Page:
Judges Tozzi, Sims, and Gallagher sat on the “hot” ACCA panel hearing oral argument in the historic case of US. v. Ali, which, as Judge Sims noted during the argument, “came to the Court not by the usual route.” You’ll recall Mr. Ali is the Iraqi-Canadian the Army court-martialed for crimes committed in Iraq in 2008. Ali ostensibly fell under US court-martial jurisdiction as the result of the 2006 expansion of Article 2(a)(10), UCMJ’s, reach to include those serving with or accompanying the forces in the field during contingency operations. Because Ali worked for a Department of Defense contractor at the time of the commission of the offenses, the Army asserted jurisdiction. Although Ali’s sentence didn’t meet the threshold to trigger an automatic appeal, the Army TJAG chose to certify the case to ACCA in order to have the burning issue decided by the courts. Both sides did a great job with an issue that hasn’t had much previous litigation. Having briefed and argued a case involving a 200-year-old statute with zero previous litigation, I sympathized with the challenges such situations present for the litigants.
Captain Tiffany Dewell presented the defense argument. In her 15 minute opening, she made clear that, despite Congress’ changing the bounds of Article 2(a)(10)’s jurisdictional limits, court-martialing civilians under the new provision is facially (and “as applied”) unconstitutional, citing Toth v. Quarles. She used Solorio to argue that military jurisdiction requires military status, at which point Judge Sims inquired whether Solorio involved a civilian. Dewell replied that Kinsella involved a civilian, although Solorio didn’t. She argued repeatedly that Ali should have been tried in a civilian US federal court or in the Iraqi court system. In support of the extension of MEJA jurisdiction to this case, Dewell listed Ali’s travel to the US for training in connection with his job as a contractor as sufficient to constitute the contacts necessary to subject Ali to US criminal jurisdiction. She even went so far as to argue that there would not be an ex post facto problem if Congress chose to expand MEJA to cover host-nation nationals, such as Ali. When Judge Sims questioned the logistics of extraditing a defendant to the US to face MEJA charges, Dewell had clearly done her homework when she relayed that precedents for doing just that exist already. At that point, I wondered if it would be worse for Ali to be tried under MEJA, given his relatively light court-martial sentence.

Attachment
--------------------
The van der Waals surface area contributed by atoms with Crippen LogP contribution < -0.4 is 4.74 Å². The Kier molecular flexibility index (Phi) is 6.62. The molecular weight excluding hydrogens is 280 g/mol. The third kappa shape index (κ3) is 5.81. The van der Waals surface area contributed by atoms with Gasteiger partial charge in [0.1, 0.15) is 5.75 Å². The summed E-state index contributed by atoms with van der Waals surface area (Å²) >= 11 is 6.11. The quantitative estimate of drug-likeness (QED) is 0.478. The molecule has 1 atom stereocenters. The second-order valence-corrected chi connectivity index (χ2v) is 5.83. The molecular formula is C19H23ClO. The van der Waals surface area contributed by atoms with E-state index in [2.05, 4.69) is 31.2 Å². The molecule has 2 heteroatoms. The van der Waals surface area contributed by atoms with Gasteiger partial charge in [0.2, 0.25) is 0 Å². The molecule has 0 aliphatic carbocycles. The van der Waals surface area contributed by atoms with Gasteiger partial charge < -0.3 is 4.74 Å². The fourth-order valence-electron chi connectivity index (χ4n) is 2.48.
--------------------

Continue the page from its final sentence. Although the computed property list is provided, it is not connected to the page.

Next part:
Ignoring the constitutional issue for a moment, Judge Tozzi asked whether it mattered that Congress passed the amended Art 2 provision after it enacted MEJA (assuming MEJA applied to Ali). Next, he queried what we should do with the plain language of the amended Article 2. Dewell responded that Congress couldn’t use the “Necessary and Proper” Clause to unconstitutionally extend jurisdiction, emphasizing once more the constitutional nature of the defense argument. Moreover, 2(a)(10) wasn’t essential to maintaining good order and discipline in the military, according to legendary military law scholar William Winthrop. Returning to the constitutional issue, a judge’s question prompted Dewell to state that the Supreme Court has never found any version of Article 2(a)(10) unconstitutional.
Next Dewell focused on the relevant differences between civilian and military courts, including the panel size and the fact that military juries are not composed of one’s peers (especially true when dealing with civilian accuseds). At this, Judge Tozzi broke in again and asserted that military justice has come a long way from the pre-UCMJ days. Dewell’s response to this was spot on: Yes, that’s true, but courts-martial still don’t provide all the statutory rights of an Article III court. She continued, noting that the UCMJ is statutory, and, as such, can be changed at any time, unlike the constitutional protections guiding civilian courts. Another problem raised is that of the triggering of appellate review. Because civilians aren’t subject to punitive discharges, and appellate review by the service courts largely depends on one’s approved sentence, the only way a convicted civilian can ensure an automatic appeal in the military system is to get sufficient confinement time, criteria that Ali didn’t meet.